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Posted 26 Nov 2013 in Healthcare Associated Infections

An eye-catching poster campaign organised by infection prevention and control advisor Margaret Drury has been drawing attention to the issue of Surgical Site Infections (SSIs) at Hawke’s Bay District Health Board (DHB).

A member of the steering committee of the Health Quality & Safety Commission’s SSI surveillance programme group, Margaret is passionate about engaging support for actions that can reduce SSIs. She worked on the poster campaign with Jacque Cornish, assistant charge nurse manager (orthopaedic and acute surgery).

To launch the SSI focus of Open for better care, Margaret and Jacque first began putting the DHB’s photos in the Commission’s SSI posters. Then they starting developing posters of their own, enlisting the support of the DHB’s clinical photographer and communications team to create posters that told strong messages around SSI preventative actions such as clipping rather than shaving surgical sites.

Hawke's Bay DHB booth

From left: Diane Callinicos, Margaret Drury and Jacque Cornish.

Margaret even had photos taken of a patient’s surgical wound – with the patient’s permission, of course – to provide a real-life illustration for one of the posters.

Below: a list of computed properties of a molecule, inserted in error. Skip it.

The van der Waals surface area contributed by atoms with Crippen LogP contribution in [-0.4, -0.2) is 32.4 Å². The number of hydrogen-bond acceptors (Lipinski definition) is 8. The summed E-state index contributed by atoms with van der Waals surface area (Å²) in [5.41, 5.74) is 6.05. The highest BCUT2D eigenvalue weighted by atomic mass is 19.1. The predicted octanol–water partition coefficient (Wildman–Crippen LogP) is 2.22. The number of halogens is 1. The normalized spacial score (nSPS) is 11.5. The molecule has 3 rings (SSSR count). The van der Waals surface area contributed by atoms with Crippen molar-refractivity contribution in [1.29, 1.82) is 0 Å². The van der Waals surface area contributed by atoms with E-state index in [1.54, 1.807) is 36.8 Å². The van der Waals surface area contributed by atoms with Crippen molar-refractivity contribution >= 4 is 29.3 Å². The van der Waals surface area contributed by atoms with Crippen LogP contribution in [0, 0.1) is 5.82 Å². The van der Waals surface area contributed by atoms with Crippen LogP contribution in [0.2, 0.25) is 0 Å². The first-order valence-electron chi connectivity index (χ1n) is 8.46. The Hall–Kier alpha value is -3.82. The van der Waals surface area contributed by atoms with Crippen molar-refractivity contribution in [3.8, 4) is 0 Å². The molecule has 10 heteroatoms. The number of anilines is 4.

The posters have been displayed in Hawke’s Bay Hospital’s day stay unit, theatre tea room and orthopaedic ward. For the DHB’s launch of the SSI focus, posters were displayed in a corridor as a sequence showing a patient’s journey, starting with a poster of the pre-admission process including skin preparation and ending with one of a smiling patient going home.

Margaret has had an excellent response to the posters, and is happy for other interested DHBs to consider adapting them.

She says she has had great support from orthopaedic surgeons and other health care staff.

“It’s all about engaging the team,” Margaret says.

“I’ve found that short, sharp messages are more effective than saturating people with information. To get the message across you have to keep it relevant, treat people professionally and give them feedback on what they’re doing.”